Let me start by admitting that I don’t usually read books about the American South. I find them tedious and often, as dry as a sad packet of army-issued crackers. I’m not a big fan of authobiographical-ish tales of young men fumbling through their youth, either (get out of here, The Great Gatsby and The Catcher in the Rye, scat!). So, when I started reading Tupelo by Alec Clayton, I was less than thrilled to realize I was in for both.
But like a good friend and a fellow, local writer (one who doesn’t want to avoid eye contact with an author I see at least once a month and very much enjoy chatting with), I decided to read the first quarter of Tupelo before passing judgement on it or tossing it back on the bookshelf. Plus, Clayton is a damn good author and storyteller, so his book, Tupelo, deserves a fair shake, right?
The answer is yes. And I’ll fast forward a few days and a lot of cups of coffee here to a moment when I realized I was thoroughly enjoying Tupelo, despite my early misgivings. And no, it didn’t take the first quarter of the book to get me there, either. It simply took the realization that this story, the story of a young man and his family navigating through an evolving cultural landscape, is told with a hell of a lot more honesty than usual. Oh, and the overall quality of his storytelling was on point, too.
Set in a small Mississippi town struggling to adjust to change during the mid-twentieth century, Tupelo could have been a book about a young, white and male protagonist making all the right moves during his youth and eventually, bridging the cultural and political gap between whites and African American’s during the Civil Rights Movement. It could have been a hero’s journey full of moments where the protagonist did exactly the right thing at exactly the right time and played a pivotal role in changing the world around him. But it isn’t. It’s much more honest than that.
Clayton provides a truer picture of what it was like to grow up in the confusing and racially and politically charged times of the 1950’s and 60’s. His protagonist doesn’t make all the right moves, he isn’t always at the center of the action, and he doesn’t try to cover up the unpopular or insensitive views of the people in his life. Instead, Tupelo offers readers a realistic look at a family and community who aren’t only concerned with the civil rights movement, but are entrenched in their own ups and downs, budding and failing relationships and struggles to survive. It’s about the change, and lack thereof, that a young man, his family and his community are all facing in the midst of an evolving cultural landscape.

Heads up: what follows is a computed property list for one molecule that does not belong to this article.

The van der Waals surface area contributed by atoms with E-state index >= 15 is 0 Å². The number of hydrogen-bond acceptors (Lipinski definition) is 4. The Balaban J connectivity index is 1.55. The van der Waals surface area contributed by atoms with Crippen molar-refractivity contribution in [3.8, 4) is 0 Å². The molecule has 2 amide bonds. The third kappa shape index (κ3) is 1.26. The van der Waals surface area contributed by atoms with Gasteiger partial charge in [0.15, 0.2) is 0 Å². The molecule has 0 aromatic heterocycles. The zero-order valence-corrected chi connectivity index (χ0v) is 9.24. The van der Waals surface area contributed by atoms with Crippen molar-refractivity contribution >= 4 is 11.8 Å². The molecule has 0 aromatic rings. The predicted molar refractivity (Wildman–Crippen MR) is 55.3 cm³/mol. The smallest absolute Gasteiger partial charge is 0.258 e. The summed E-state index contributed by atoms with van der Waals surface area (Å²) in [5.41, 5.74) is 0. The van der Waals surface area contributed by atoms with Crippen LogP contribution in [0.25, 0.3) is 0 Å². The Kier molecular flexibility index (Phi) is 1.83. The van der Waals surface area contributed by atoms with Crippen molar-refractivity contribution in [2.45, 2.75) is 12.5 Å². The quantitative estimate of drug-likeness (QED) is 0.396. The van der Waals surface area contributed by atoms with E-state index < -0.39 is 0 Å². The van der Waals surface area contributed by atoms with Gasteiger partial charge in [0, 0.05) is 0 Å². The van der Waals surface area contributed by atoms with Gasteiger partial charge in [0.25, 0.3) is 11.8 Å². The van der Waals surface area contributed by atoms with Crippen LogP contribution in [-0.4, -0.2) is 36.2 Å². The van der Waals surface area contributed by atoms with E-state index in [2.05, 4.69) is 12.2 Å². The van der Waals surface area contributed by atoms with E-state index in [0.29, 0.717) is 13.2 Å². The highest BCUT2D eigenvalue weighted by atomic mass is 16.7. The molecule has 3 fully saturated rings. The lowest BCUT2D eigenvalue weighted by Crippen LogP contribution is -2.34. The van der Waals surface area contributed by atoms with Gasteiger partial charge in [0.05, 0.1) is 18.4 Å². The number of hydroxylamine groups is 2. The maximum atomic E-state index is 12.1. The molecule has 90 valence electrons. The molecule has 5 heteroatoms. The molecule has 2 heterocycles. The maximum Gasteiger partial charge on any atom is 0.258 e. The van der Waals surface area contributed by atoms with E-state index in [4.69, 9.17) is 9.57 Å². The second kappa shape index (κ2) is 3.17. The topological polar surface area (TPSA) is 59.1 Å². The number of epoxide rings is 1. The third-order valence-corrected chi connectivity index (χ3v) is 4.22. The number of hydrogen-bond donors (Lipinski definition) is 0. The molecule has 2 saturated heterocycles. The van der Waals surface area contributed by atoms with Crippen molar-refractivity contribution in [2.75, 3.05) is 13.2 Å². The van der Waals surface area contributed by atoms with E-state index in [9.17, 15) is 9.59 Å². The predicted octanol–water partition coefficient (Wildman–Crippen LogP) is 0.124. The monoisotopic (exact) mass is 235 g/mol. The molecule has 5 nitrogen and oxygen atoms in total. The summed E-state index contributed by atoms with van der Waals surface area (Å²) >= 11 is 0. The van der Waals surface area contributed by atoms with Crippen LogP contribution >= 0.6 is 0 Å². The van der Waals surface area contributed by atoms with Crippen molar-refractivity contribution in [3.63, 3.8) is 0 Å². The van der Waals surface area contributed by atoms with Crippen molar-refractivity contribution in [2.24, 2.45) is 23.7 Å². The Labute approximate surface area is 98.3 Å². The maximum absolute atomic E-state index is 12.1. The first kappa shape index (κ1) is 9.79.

And to be perfectly honest, I think Clayton’s focus on representing his youth honestly and without unnecessary fanfare would have been lost on readers if Clayton wasn’t such a strong storyteller. Tupelo is full of sidebar adventures and peripheral characters that eventually circle back to the main plot-line, but the digressions don’t feel unnecessary because Clayton does an excellent job weaving them into the fabric of his larger story. Tupelo’s characters have a healthy dose of positive and negative personality traits, too, which keeps readers invested in the story even when it’s taken a detour. And true to his promise, Clayton ties up any loose ends before readers reach the end of their literary journey.
I was pleasantly surprised to realize how much I was enjoying Tupelo as I turned the last few pages of the book, despite being very sure I’d dislike it in the beginning. And for all you readers out there who’re like me, who might be thinking Tupelo isn’t your cup of tea because of its genre or content, I say give it a go. The honest narrative and strength of storytelling alone will be more than enough to to get you hooked, trust me. Tupelo is a good book, by a great storyteller. Don’t pass it up.